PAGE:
Bank of America (BofA) over the past two weeks has unloaded roughly $12.4 billion of legacy mortgage servicing rights, selling most of it to Nationstar Mortgage, Lewisville, Texas.
Nationstar will acquire $10.4 billion of GSE-related MSRs for an undisclosed price, partnering with Newcastle Investment Corp., on the deal. According to a statement issued by Nationstar, New Castle, a publicly traded REIT, will get 65% of the deal.
One source said that Nationstar and/or New Castle might even “securitize the advances.”
REITs and private equity funds, increasingly, are showing a strong interest in buying MSRs.
Investment banking sources told National Mortgage News that BofA also sold a $2 billion package of private label MSRs to an undisclosed buyer.
The PLS package was known in the marketplace as "Puma." The other deal was labeled "Ganesha."
In other MSR news, Stonegate Mortgage, which currently controls $2 billion of mortgage servicing rights, hopes to almost double that amount by yearend, a company spokesman told ASR sister publication National Mortgage News.
The privately held Stonegate has been investing in MSRs since June 2009 when it entered the business by buying a servicing company’s portfolio.
Jim Cutillo, founder, president and CEO of Stonegate, told NMN that the firm is actively investing in MSRs, and funding third-party production. Its plan is to be a “provider of liquidity” Cutillo said.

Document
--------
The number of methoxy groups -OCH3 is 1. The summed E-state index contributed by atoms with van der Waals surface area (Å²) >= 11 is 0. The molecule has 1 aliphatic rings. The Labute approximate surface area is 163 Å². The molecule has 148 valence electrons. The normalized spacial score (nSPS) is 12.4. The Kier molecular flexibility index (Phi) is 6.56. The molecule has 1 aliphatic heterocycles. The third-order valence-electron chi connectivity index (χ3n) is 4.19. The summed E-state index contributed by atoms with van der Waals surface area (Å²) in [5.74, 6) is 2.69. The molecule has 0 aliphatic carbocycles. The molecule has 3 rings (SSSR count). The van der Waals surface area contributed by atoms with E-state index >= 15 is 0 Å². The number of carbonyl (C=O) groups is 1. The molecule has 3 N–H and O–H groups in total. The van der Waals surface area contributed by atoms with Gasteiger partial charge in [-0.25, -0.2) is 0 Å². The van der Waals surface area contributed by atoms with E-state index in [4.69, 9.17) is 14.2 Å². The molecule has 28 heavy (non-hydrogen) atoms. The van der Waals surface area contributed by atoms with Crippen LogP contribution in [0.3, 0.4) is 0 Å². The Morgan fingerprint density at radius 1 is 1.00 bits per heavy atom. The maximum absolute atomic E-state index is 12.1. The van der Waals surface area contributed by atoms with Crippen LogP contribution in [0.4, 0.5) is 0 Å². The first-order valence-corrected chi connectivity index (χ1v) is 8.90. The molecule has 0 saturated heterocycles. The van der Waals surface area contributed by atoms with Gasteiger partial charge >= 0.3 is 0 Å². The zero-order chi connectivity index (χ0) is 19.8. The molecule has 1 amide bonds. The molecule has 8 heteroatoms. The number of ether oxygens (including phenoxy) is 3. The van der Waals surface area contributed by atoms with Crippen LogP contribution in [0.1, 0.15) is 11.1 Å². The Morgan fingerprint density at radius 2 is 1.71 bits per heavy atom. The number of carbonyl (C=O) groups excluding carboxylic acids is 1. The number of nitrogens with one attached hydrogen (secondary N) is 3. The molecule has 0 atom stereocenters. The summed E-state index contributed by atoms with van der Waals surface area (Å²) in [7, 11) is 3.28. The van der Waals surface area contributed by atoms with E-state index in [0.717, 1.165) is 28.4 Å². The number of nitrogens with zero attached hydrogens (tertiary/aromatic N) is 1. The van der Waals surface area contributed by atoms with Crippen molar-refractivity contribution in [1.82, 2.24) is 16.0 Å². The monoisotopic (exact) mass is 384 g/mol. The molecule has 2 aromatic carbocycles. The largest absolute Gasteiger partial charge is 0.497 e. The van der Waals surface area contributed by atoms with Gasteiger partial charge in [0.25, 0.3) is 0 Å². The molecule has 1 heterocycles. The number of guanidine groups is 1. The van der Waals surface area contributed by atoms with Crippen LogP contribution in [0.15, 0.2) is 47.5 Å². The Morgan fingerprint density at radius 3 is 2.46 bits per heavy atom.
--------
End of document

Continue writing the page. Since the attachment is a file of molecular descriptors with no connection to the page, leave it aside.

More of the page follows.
Among other resources, it has a private equity fund partner that provided a $25 million investment to it earlier this year. But even prior to that investment Stonegate was already buying MSRs. (Its backers include Long Ridge Equity Partners, New York.)
Cutillo noted that the firm hopes to participate in the non-agency/Jumbo RMBS market, should that business return.
“We’re in the position to do it now,” he said. “We have the capital to deploy,” but cautioned that it is not yet doing so because “it’s not an effective execution.
“We’re in the same boat as quite of a few of the REITs in that respect,” said Cutillo, although he noted that his company could offer more “mid-Central U.S.” collateral than the real estate investment trusts, which tend to focus more on areas such as California, Arizona and Nevada.
Stonegate, he said, might also partner with REITs by providing loans to them.